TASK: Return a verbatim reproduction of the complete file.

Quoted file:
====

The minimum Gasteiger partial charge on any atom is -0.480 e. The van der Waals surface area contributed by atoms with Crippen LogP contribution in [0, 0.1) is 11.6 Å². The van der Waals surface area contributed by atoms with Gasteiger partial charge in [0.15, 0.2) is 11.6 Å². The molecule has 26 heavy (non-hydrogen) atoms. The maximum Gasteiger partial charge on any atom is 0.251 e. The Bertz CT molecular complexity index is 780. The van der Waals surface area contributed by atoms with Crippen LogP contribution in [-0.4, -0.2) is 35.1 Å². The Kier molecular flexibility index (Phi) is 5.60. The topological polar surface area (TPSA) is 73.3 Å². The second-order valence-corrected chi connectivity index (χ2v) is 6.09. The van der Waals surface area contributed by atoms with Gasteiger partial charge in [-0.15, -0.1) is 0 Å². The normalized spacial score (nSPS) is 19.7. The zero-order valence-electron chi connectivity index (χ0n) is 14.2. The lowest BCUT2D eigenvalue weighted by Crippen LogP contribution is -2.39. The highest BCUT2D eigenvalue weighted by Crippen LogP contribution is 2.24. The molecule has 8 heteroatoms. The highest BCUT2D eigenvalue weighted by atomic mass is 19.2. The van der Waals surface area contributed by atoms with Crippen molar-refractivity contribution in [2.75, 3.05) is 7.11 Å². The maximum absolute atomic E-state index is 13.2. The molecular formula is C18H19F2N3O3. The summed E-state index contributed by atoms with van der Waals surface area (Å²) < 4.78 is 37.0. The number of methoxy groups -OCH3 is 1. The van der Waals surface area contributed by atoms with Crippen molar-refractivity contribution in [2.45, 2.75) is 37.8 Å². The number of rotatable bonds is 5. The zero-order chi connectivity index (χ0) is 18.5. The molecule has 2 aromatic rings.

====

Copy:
The minimum Gasteiger partial charge on any atom is -0.480 e. The van der Waals surface area contributed by atoms with Crippen LogP contribution in [0, 0.1) is 11.6 Å². The van der Waals surface area contributed by atoms with Gasteiger partial charge in [0.15, 0.2) is 11.6 Å². The molecule has 26 heavy (non-hydrogen) atoms. The maximum Gasteiger partial charge on any atom is 0.251 e. The Bertz CT molecular complexity index is 780. The van der Waals surface area contributed by atoms with Crippen LogP contribution in [-0.4, -0.2) is 35.1 Å². The Kier molecular flexibility index (Phi) is 5.60. The topological polar surface area (TPSA) is 73.3 Å². The second-order valence-corrected chi connectivity index (χ2v) is 6.09. The van der Waals surface area contributed by atoms with Gasteiger partial charge in [-0.15, -0.1) is 0 Å². The normalized spacial score (nSPS) is 19.7. The zero-order valence-electron chi connectivity index (χ0n) is 14.2. The lowest BCUT2D eigenvalue weighted by Crippen LogP contribution is -2.39. The highest BCUT2D eigenvalue weighted by Crippen LogP contribution is 2.24. The molecule has 8 heteroatoms. The highest BCUT2D eigenvalue weighted by atomic mass is 19.2. The van der Waals surface area contributed by atoms with Crippen molar-refractivity contribution in [2.75, 3.05) is 7.11 Å². The maximum absolute atomic E-state index is 13.2. The molecular formula is C18H19F2N3O3. The summed E-state index contributed by atoms with van der Waals surface area (Å²) < 4.78 is 37.0. The number of methoxy groups -OCH3 is 1. The van der Waals surface area contributed by atoms with Crippen molar-refractivity contribution in [2.45, 2.75) is 37.8 Å². The number of rotatable bonds is 5. The zero-order chi connectivity index (χ0) is 18.5. The molecule has 2 aromatic rings.